Recently I took our 16-year-old Alena to Colorado Department of Motor Vehicles (DMV) to get her driver’s license. She passed her driver’s test at a local driving school here in Monument back on September 1. However, we had to make the in-person visit several weeks out due to Covid 19 restrictions. The big day finally came and me with my organized self, had a big folder in hand. Filled with her Social Security Card, her Birth Certificate, and 150 hours of driving logs (she was only required to do 50 hours), we stepped up to the window. Immediately we were foiled, as I was not the parent who took her to get her permit, we had to wait 45 minutes for my husband to come down to sign for her license. Needless to say, I was livid, but that is another ball of wax. As we waited, Alena said, “Mom, I thought it was over exaggerated in movies and cartoons how bad the DMV is. They aren’t kidding, it really is bad.”
As we waited for my husband Cedrick, we noticed a stream of individuals getting their license. One gentleman in particular was a Hispanic Millennial. He informed the DMV clerk that he recently left the Army and moved back here to Colorado. He was polite when he was asked questions, “Yes, Ma’am. No Ma’am. Where do I sign Ma’am?”
Eventually, he was asked the question, “Would you like to register to vote?” He paused and replied to the clerk. “I had this conversation with my father this morning. I feel I am not informed enough to vote. So no, I am not going to register to vote.”
The irony of his statement was not lost on me. He had a smart phone in his back pocket. Basically, a minicomputer at his fingertips. He can look up song lyrics, sports scores, who was the first man on the moon, all on that phone. With that phone, he has a plethora of information squarely in his hand. But voting information, is something he cannot look up?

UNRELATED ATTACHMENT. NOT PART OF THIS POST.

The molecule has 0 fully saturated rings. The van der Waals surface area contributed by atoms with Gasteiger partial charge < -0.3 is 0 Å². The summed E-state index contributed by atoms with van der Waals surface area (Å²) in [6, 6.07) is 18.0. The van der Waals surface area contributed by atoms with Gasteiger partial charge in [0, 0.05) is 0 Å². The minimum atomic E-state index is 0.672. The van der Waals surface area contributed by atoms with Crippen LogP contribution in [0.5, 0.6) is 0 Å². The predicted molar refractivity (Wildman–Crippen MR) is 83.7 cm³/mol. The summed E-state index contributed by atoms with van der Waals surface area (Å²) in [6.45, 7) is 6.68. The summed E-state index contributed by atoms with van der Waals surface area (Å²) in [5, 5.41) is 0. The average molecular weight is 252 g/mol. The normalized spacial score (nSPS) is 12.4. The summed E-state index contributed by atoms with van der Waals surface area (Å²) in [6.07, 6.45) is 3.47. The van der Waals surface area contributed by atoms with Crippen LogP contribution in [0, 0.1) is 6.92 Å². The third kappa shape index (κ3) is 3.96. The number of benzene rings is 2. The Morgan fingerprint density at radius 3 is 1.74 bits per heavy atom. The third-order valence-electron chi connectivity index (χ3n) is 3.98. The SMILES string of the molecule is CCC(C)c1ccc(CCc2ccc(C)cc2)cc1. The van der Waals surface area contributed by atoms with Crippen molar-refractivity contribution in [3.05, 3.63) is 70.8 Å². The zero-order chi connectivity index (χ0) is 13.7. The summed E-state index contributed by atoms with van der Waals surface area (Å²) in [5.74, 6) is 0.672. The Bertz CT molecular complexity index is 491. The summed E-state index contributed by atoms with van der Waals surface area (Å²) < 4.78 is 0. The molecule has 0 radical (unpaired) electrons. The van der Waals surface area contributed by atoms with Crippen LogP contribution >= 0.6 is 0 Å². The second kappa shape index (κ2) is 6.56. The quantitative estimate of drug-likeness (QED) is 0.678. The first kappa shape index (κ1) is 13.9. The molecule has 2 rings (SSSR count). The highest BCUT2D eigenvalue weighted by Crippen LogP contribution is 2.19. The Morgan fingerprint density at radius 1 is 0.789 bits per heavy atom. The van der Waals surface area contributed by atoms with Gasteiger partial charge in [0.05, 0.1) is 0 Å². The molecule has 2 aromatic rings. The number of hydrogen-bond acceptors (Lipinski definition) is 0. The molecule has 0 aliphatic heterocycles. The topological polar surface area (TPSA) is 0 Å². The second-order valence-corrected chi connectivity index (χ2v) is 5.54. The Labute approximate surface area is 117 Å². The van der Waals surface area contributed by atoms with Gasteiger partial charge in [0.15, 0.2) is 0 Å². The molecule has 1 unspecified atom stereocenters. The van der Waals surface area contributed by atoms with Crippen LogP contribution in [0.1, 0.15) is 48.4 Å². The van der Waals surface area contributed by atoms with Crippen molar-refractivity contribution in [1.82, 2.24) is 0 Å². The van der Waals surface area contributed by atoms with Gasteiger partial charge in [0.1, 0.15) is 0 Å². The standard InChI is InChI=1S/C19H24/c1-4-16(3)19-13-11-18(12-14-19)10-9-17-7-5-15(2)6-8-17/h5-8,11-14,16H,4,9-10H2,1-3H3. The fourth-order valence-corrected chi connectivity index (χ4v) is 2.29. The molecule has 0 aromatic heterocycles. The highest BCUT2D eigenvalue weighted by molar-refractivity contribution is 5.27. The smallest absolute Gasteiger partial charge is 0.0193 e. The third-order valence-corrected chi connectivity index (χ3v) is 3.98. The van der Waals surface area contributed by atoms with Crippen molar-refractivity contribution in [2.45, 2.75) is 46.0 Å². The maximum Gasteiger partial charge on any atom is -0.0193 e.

Two more individuals came to the clerk’s window while we were waiting for Cedrick. This time two black men. Both men were under the age of 30, both declined to register to vote. My heart sank. Why did these young men all decline to register to vote? Do they not see the turmoil this country is in? We lose almost one thousand people per day to Covid 19. We have some of the most violent racial protests in fifty years. We have a climate that is trying hard daily to get our attention. Is there not one thing that these three men felt compelling enough to get them to vote?
I have had a few days to think of that visit to the DMV. Maybe we do not have enough information, but what if we have too much? In November 2016, I and my spouse got our first iPhones. One of the first things I did was turn off news notifications. I did not need to be reminded of the tumultuous election we just lived through. I took a six-month news break after the election. I took Hillary Clinton’s loss like loosing a friend, a loved one. I got my news from my husband or family members and the comedian Bill Maher. I started watching the news again when President Trump fired James Comey in May 2017.
We have all experienced burn out in media at some point in time. Each generation has their favorite way to consume media. For my generation, GenX, and Boomers, our preference is television, radio, on-line sites, magazines, and newspapers (yes, we still read newspapers). Millennial and GenZ’s are more prone to get news from social media. You may have read articles that say the longer people are on social media, the more their anxiety levels increase. I am not writing this to say social media is bad nor is it good. It just is what it is. I use it sparingly, like spice on a rack. I do not want it to overpower the recipe that is my life. I like to stay in touch with family and friends but look at more at reputable websites for my news.
If we did not have Covid 19 restrictions in Colorado right now, I would have gone up to those men. I would have told them that had until October 26 to register online; and they have right up to election day, Nov 3 to register in-person.
Information is power, and with information, you can control your own destiny, career, and money. Information gives you the power of decision making because of the knowledge you gain that will help in the decisions you can make.